The AIDS question is somewhat out of the blue given that it has been essentially unaddressed in the campaign so far. Cheney honestly acknowledges not being aware of some statistics Ifel quotes but does a solid job answering the question. Edwards obviously prepared to answer a question about AIDS abroad and deftly answers that question rather than the one asked–and then weaves to his generic talking points on the need for socialized medicine to handle the domestic angle.
Ifel essentially asks Edwards the Dan Quayle question: Why is an unqualified boob such as yourself running for Vice President? Edwards essentially ducks it but, rather than comparing himself to John Kennedy, he simply acknowleges that he’s less experienced than Cheney and goes back to making generic talking points. Cheney is fairly amusing in how he handles it. He’s self-deprecating and resists the urge to slam Edwards’ qualifications, which I think both smart and gracious.
Cheney does a gracious job, too, in the follow-up. Most people likely assume that he grew up with a silver spoon in his mouth and his telling of his personal story is effective, especially in the casual way he noted the similarity with that of John Edwards. Edwards basically ignores the question and gets back to the talking points. Not very deftly done but I doubt it will hurt him.
Edwards repeats the mantra that he and Kerry have been absolutely consistent on Iraq. Let’s see if Cheney handles it better than Bush did the other night. . . . Not really. He hits the standard talking points but doesn’t have a good zinger prepared, which is rather baffling given that it was to be expected.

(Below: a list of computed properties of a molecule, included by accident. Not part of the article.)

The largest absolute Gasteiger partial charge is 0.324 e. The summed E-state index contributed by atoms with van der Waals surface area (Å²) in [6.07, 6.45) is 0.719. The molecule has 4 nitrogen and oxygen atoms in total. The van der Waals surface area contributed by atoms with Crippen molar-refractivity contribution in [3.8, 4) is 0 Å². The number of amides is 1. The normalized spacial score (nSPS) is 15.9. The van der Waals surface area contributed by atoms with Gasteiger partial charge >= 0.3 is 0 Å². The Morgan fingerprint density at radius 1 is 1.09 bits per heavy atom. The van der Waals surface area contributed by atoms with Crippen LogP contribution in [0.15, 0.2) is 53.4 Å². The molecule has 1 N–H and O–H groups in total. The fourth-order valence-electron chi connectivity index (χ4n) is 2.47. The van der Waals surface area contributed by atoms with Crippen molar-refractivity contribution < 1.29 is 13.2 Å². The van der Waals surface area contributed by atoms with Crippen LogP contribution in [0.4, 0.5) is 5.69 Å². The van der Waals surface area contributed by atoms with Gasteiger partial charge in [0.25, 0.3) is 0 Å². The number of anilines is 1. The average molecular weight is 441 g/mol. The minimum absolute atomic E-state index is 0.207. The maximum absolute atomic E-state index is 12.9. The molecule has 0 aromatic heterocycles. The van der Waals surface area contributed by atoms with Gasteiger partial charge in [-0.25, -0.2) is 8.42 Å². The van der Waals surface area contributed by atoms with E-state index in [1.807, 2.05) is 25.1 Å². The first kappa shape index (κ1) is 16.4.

Edwards notes, repeatedly, that Bush isn’t funding programs he advocated years ago. The obvious answer is that we’re at war now and our priorities have changed, but Cheney has let him slide on it.
The divided nation question is interesting. Cheney handles it reasonably well, being wistful about the collegiality that there used to be in the Senate. His answer is philosophical and even professorial, rather than the obvious “it’s the Democrats’ fault” tack that one might expect from a politician. Edwards, by contrast, blames it on Bush without explaining why and then goes on to yap more about health care. Cheney comes across much better. Oddly, Cheney lets him get away with it and engages him on health care.
Gee whiz: The light is flickering? Kids can’t go to college in America anymore. You’ve got to be kidding me.
Oddly, Cheney’s closing comments are much less eloquent than his answers to the questions. Primarily, because his cadence is too fast. It sounds like he’s reading from a teleprompter, whereas he’s been very conversational all evening.
Overall, I think Cheney won this one. Moreover, the debate was much more illuminating than Round 1 of the presidential debates.
Fred Barnes thinks Cheney won the foreign policy part of the debate handily and Edwards the domestic part by a small margin but that the former was far more important.
Mort Kondracke thought Cheney was “old” and “dry” and that Edwards was too aggressive early on.
Bill Kristol echoes Barnes’ remarks and adds that Cheney made great inroads by putting the emphasis on Kerry’s Senate record.
Ceci Connolly thinks Edwards did a good job of hammering the things going poorly in Iraq at the moment.
Done. Scanning the blogroll and inserting hyperlinks is quite cumbersome on the laptop, so I shan’t bother. Follow the trackback links below the signature block for a representative sampling of other bloggers’ takes on the subject. I may do a more extensive roundup in the morning.
Update (9/6 0920): Viola: Cheney-Edwards Debate Morning After Roundup